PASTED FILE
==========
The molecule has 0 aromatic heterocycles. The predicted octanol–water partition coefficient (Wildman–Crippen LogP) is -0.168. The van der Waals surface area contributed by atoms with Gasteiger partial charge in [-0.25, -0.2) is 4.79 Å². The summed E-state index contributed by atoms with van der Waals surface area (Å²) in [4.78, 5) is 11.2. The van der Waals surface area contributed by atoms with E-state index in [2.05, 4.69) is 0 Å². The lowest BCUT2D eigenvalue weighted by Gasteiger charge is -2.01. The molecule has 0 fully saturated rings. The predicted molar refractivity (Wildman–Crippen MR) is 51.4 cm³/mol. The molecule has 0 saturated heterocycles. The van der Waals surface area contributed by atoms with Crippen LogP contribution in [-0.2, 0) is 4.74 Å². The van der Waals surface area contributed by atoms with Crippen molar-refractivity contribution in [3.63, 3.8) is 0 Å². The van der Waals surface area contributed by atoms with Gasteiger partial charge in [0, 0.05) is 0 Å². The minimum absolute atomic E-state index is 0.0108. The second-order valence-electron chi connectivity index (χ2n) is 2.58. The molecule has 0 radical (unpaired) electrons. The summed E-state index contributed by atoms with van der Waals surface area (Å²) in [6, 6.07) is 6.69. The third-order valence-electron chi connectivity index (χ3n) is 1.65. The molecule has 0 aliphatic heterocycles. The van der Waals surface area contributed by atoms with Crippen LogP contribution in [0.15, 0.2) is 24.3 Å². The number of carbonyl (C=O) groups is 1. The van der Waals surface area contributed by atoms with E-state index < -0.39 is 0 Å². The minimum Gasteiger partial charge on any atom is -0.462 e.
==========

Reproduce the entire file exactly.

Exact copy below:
The molecule has 0 aromatic heterocycles. The predicted octanol–water partition coefficient (Wildman–Crippen LogP) is -0.168. The van der Waals surface area contributed by atoms with Gasteiger partial charge in [-0.25, -0.2) is 4.79 Å². The summed E-state index contributed by atoms with van der Waals surface area (Å²) in [4.78, 5) is 11.2. The van der Waals surface area contributed by atoms with E-state index in [2.05, 4.69) is 0 Å². The lowest BCUT2D eigenvalue weighted by Gasteiger charge is -2.01. The molecule has 0 fully saturated rings. The predicted molar refractivity (Wildman–Crippen MR) is 51.4 cm³/mol. The molecule has 0 saturated heterocycles. The van der Waals surface area contributed by atoms with Crippen LogP contribution in [-0.2, 0) is 4.74 Å². The van der Waals surface area contributed by atoms with Crippen molar-refractivity contribution in [3.63, 3.8) is 0 Å². The van der Waals surface area contributed by atoms with Gasteiger partial charge in [0, 0.05) is 0 Å². The minimum absolute atomic E-state index is 0.0108. The second-order valence-electron chi connectivity index (χ2n) is 2.58. The molecule has 0 radical (unpaired) electrons. The summed E-state index contributed by atoms with van der Waals surface area (Å²) in [6, 6.07) is 6.69. The third-order valence-electron chi connectivity index (χ3n) is 1.65. The molecule has 0 aliphatic heterocycles. The van der Waals surface area contributed by atoms with Crippen LogP contribution in [0.15, 0.2) is 24.3 Å². The number of carbonyl (C=O) groups is 1. The van der Waals surface area contributed by atoms with E-state index < -0.39 is 0 Å². The minimum Gasteiger partial charge on any atom is -0.462 e.